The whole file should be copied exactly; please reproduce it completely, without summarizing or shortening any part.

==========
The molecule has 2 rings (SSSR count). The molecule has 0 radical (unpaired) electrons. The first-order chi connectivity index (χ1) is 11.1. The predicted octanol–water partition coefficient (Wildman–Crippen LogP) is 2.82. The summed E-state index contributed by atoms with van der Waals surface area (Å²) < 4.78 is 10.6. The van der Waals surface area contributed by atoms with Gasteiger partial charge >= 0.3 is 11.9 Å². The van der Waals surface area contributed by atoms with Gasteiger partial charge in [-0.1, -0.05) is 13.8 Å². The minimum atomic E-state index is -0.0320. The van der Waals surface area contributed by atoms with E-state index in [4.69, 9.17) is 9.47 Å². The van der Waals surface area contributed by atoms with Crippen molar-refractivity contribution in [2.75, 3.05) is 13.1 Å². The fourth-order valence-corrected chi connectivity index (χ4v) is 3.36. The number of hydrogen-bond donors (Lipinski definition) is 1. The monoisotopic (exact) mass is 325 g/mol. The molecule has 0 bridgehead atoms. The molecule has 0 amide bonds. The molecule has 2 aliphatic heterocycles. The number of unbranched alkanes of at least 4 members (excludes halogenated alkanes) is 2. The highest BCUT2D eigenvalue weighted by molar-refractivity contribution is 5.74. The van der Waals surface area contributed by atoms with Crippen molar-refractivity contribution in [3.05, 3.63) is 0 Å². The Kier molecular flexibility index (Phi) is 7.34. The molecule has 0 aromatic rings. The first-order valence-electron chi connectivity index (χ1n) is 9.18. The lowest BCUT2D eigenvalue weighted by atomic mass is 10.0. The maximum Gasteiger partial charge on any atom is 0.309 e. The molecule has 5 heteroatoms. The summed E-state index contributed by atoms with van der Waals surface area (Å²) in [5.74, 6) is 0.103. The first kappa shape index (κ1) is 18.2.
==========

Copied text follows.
The molecule has 2 rings (SSSR count). The molecule has 0 radical (unpaired) electrons. The first-order chi connectivity index (χ1) is 11.1. The predicted octanol–water partition coefficient (Wildman–Crippen LogP) is 2.82. The summed E-state index contributed by atoms with van der Waals surface area (Å²) < 4.78 is 10.6. The van der Waals surface area contributed by atoms with Gasteiger partial charge >= 0.3 is 11.9 Å². The van der Waals surface area contributed by atoms with Gasteiger partial charge in [-0.1, -0.05) is 13.8 Å². The minimum atomic E-state index is -0.0320. The van der Waals surface area contributed by atoms with E-state index in [4.69, 9.17) is 9.47 Å². The van der Waals surface area contributed by atoms with Crippen molar-refractivity contribution in [2.75, 3.05) is 13.1 Å². The fourth-order valence-corrected chi connectivity index (χ4v) is 3.36. The number of hydrogen-bond donors (Lipinski definition) is 1. The monoisotopic (exact) mass is 325 g/mol. The molecule has 0 bridgehead atoms. The molecule has 0 amide bonds. The molecule has 2 aliphatic heterocycles. The number of unbranched alkanes of at least 4 members (excludes halogenated alkanes) is 2. The highest BCUT2D eigenvalue weighted by molar-refractivity contribution is 5.74. The van der Waals surface area contributed by atoms with Crippen molar-refractivity contribution in [3.05, 3.63) is 0 Å². The Kier molecular flexibility index (Phi) is 7.34. The molecule has 0 aromatic rings. The first-order valence-electron chi connectivity index (χ1n) is 9.18. The lowest BCUT2D eigenvalue weighted by atomic mass is 10.0. The maximum Gasteiger partial charge on any atom is 0.309 e. The molecule has 5 heteroatoms. The summed E-state index contributed by atoms with van der Waals surface area (Å²) in [5.74, 6) is 0.103. The first kappa shape index (κ1) is 18.2.